Tech Soft Skills Part 4

November 22, 2004


By: Matt Michel

Here are a few uniform tips. Hopefully you already know these and practice them. It’s just common sense…

1. Wear a uniform
Make sure the company logo appears somewhere on the uniform. That helps make the employee “official.” It reassures the customer. It’s the baseline expectation.

2. Consider variations on the old workshirt
While the standard workshirts are fine, there’s no rule that requires them. Consider outfitting technicians in company polos. Consider button down collars in cooler weather. Whatever you select, make sure it looks sharp, wears well, and is suitable for adding the company logo.
3. Do not forget the pants
Lots of technicians like to wear jeans. Heck, most people like to wear them, but not when meeting customers or suppliers. Lose the jeans. Wear a cotton poly blend that lasts long and looks professional.

4. Shorts are okay… I guess
While I’m not sure I would like it, I know that more companies have gone to shorts during the summer, especially in extremely hot locales like the desert southwest. UPS and Fed Ex have gone a long way towards making shorts accepted. As long as they are uniform shorts, they can work.

If you make the switch to shorts, the uniform effect is important. The shorts must not only be uniform shorts, but worn uniformly by all technicians. Pick a date. Switch to shorts on that date. Wear them through the summer. Pick another date. Switch back.

5. Dark pants
Whether shorts or long pants, the pants should be dark for the simple reason that dark hides dirt.

6. Dark socks
Your technicians can have great uniforms, look sharp, and then blow it with white socks. When I see a tech with white socks, I think of Archie Bunker. For those too young to know, that’s not an especially good association. Require dark socks.

7. Great shoes
Techs are on their feet all day. They want to wear comfortable shoes or boots. You want them in comfortable shoes as well because they’ll have more energy and be more pleasant at the end of a long day.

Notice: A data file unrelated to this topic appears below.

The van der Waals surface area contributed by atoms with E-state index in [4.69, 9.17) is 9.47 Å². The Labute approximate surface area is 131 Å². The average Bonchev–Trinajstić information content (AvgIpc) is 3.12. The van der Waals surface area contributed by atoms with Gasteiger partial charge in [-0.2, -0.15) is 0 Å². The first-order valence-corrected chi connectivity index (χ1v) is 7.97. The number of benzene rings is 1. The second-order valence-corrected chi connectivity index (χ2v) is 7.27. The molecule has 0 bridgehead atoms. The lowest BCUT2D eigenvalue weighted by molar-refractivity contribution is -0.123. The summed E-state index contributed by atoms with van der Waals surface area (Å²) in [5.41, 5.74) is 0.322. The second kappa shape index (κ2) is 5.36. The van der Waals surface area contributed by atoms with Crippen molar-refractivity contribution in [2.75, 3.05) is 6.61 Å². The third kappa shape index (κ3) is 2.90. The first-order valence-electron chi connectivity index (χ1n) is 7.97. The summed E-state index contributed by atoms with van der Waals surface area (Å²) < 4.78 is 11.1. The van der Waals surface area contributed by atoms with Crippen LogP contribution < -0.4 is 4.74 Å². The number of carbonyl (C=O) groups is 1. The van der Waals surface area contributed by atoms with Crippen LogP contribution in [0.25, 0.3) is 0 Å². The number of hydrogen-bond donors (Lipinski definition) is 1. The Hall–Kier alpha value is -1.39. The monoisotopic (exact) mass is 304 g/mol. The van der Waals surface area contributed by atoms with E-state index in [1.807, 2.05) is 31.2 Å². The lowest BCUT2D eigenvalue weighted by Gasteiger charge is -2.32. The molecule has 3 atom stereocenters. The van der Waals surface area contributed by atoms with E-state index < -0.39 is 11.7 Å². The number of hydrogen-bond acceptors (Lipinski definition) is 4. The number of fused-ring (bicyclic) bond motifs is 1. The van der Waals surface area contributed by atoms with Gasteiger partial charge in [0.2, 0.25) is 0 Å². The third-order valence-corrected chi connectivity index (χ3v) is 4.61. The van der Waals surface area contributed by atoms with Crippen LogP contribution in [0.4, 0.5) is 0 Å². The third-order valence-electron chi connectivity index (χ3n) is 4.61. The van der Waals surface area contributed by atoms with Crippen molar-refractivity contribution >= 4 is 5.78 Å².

As their employer, you should also want them to wear safe shoes to minimize lost time and expense due to injuries. The problem is quality footware that’s both safe and comfortable is expensive.

Specify their footware. Help them buy it if needed, by taking a little from their check each month. Oh, and make sure it’s dark.

8. Shirt color
There’s no rule that says the shirts need to match the company colors, but it’s a good idea, especially if you’re outfitting them in company polos. It helps associate that color with your company for the category.
It’s okay to be a little bold here. Use bright colors to stand out. And remember, you will get sick of the color long before your customers. Stick with it. Be consistent.

9. Carry spares
There are times when technicians get dirty. It goes with the job. Rather than wear something filthy or waste time driving home or to the shop, everyone should keep a spare shirt in the truck.

10. Tee-shirts
There are times when tee-shirts are appropriate, such as when a plumber is digging a ditch. Provide company tee-shirts with huge logos for those occasions. Why huge logos? If they’re working outside, your employees become walking billboards. So make sure the logo can be seen.

Kerry Prudhomme at Acadian Services in Louisiana decided to have fun with his tee-shirts. They put a Superman logo on the front and “cleaner, better, faster” on the back. The technicians loved them and they got noticed. Customers asked Kerry if they could get an Acadian tee-shirt.

Next: Uniform tips 11-20.

Source: Comanche Marketing. Reprinted by permission.
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Copyright © 2003 Matt Michel

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